Reporting on grain markets is often like taking in a baseball game. You can watch a lot of innings go by where nothing happens. The next moment, you turn your head and the game changes in an instant. That's how it went for wheat prices this week.
In this column just last week, I explained how fundamentals were subtly becoming more bullish in wheat with USDA expecting exportable world ending supplies to hit their lowest levels in six years. We had talked about areas like the southwestern U.S. Plains, southern Russia, and parts of Europe and Australia where crops were dry, but damage seemed limited and USDA was estimating a 3% reduction in world wheat production -- not a scenario worth panicking over.
Here is the link to last week's column:
Watching golf's Open Championship late last week at Carnoustie, Scotland, it was obvious that the fairways were brown, but little did I know that those dry conditions were about to hit a tipping point for wheat.
Here in the U.S., wildfires broke out in Oregon late last week and some wheat fields caught fire, likely soft white wheat. The Climate Prediction Center added to those concerns, anticipating increased drought in the Pacific Northwest the next few months. Concerns temporarily eased Monday afternoon after USDA gave the U.S. spring wheat crop a 79% good-to-excellent rating, down just one point from the previous week.
It was on Wednesday when wheat prices took a turn higher. Even at 6 a.m. CDT, September Chicago wheat was already trading nearly 12 cents higher on the day, following the lead of Europe's higher prices. By the time Europe's markets closed, their December milling wheat had broken above 200 euros per metric ton for the first time in three years, and the U.S. market noticed. All three U.S. wheats closed up over 30 cents that day, turning all three trends higher.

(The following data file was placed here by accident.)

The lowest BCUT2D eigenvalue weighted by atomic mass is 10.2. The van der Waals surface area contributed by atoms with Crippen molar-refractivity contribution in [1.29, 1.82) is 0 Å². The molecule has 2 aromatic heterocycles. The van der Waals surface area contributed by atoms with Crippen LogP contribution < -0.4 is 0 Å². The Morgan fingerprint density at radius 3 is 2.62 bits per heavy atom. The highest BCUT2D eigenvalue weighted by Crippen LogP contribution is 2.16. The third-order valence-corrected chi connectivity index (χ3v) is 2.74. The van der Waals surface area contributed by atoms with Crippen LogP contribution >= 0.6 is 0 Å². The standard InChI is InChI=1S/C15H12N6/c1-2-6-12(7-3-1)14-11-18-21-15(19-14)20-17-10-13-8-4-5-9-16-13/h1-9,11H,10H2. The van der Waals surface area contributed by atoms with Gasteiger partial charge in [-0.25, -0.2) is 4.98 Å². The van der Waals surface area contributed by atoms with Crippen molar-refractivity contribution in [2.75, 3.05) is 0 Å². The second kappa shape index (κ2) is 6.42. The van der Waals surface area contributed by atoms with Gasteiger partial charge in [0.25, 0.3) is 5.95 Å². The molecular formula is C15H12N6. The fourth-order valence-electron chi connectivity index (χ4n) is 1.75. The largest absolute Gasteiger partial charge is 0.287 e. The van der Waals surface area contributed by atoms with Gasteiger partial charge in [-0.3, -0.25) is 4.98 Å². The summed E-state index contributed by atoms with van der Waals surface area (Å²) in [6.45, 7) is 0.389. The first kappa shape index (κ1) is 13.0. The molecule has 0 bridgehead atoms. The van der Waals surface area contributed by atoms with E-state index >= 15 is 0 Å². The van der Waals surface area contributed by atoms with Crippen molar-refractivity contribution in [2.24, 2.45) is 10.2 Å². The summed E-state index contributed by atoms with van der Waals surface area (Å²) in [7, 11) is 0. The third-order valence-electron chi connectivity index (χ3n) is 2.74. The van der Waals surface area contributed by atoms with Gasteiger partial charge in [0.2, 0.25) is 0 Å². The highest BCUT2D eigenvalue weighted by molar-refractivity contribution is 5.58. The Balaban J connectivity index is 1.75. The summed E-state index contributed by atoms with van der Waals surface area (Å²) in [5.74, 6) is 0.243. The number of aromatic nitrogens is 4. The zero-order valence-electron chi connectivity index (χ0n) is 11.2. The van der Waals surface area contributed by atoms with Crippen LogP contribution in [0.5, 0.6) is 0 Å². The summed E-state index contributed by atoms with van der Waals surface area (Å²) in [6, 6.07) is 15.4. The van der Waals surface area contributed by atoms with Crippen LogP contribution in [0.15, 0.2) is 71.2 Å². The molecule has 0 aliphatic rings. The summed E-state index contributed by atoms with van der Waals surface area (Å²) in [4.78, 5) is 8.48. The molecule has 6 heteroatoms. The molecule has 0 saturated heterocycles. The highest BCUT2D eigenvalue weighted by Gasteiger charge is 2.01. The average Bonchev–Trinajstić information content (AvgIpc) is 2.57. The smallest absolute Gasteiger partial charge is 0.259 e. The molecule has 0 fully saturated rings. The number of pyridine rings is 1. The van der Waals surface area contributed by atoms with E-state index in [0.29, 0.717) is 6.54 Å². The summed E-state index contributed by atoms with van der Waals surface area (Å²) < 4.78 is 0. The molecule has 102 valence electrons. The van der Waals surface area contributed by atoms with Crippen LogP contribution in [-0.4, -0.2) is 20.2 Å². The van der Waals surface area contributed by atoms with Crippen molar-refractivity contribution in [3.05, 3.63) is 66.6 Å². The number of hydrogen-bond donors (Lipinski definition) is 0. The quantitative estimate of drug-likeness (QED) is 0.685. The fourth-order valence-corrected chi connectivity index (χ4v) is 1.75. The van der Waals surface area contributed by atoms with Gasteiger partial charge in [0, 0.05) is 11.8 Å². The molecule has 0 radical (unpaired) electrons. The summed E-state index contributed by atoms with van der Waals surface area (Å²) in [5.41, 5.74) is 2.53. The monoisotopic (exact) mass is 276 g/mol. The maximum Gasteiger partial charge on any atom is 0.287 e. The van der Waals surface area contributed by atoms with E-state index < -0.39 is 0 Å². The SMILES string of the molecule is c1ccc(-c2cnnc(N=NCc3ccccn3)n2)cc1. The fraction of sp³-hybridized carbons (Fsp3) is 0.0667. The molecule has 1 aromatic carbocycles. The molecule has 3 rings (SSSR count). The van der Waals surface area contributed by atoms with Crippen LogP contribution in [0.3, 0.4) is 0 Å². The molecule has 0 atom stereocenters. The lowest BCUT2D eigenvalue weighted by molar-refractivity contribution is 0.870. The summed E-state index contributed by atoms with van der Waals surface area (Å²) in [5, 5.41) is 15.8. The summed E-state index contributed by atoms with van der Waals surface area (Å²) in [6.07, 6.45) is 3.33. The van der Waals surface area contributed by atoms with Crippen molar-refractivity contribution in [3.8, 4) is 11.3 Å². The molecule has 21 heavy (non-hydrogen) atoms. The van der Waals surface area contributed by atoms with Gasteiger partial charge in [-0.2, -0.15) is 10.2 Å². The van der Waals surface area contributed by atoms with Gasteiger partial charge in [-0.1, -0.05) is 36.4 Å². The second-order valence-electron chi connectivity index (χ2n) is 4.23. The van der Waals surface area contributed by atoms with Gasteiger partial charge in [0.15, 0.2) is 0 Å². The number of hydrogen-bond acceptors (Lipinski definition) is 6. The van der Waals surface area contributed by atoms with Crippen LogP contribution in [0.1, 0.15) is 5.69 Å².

Thursday's trading was not as entertaining, as winter wheat prices pulled back roughly 6 cents. However, September Minneapolis wheat held a half-cent higher after the Wheat Quality Council's Spring Wheat Tour casted doubts on USDA's high, 79% good-to-excellent ratings.
Fundamentally, however, Thursday's report from the International Grains Council (IGC) gave support to USDA's contention that exportable supplies of world wheat would be down significantly in 2018-19. IGC has supplies down 25% in 2018-19. IGC also estimated world wheat production down 5% in 2018-19 from the previous year, a deeper cut than the 3% trim USDA is expecting.
Russ Quinn, the host of DTN's Closing Market Video on July 25, asked a good question that many of us would like to know. Paraphrasing, Russ asked, given all the things happening in wheat, why did prices rise so strong on Wednesday?
The interesting part of the question was that DTN's Closing Market Video first noted new highs in European wheat prices back on July 3 and again on July 20 with the title, "Vive Le Wheat!" I had also written multiple times about how winter wheat prices were holding impressively above their 2018 lows, even though they were technically in downtrends and past their seasonal time for a peak in prices.
I mention the above to point out that wheat prices didn't just jump up out of the blue one day with no warning and announce a drought in Europe. There were gradual clues along the way. First in the U.S., then southern Russia and Australia. At each step, the problems didn't seem to reach a level of serious production loss. Then we heard whispers of problems in Europe, but for how long? Eventually, traders caved from skeptical to bullish, and all of a sudden we're reporting 30-cent gains on Wednesday.
Fundamentally, it is difficult to know at what point to call a production threat serious, especially when the changes happen gradually, as they did for wheat. That is where technical analysis can offer help, looking for lines in the sand to show a change in market sentiment.
Technically speaking, Wednesday's new five-week highs in all three U.S. wheat prices were clearly bullish market expressions. And the fact that they coincided with Europe's first close for December milling wheat above 200 euros was another bullish achievement.
Fundamentally speaking, it is just as difficult now to know how long these active weather threats will last as it was earlier this month. However, with both, USDA and IGC pointing to lower ending world wheat stocks in 2018-19, we have to admit the new uptrends in wheat have bullish potential.
Todd Hultman can be reached at Todd.Hultman@dtn.com
Follow him on Twitter @ToddHultman
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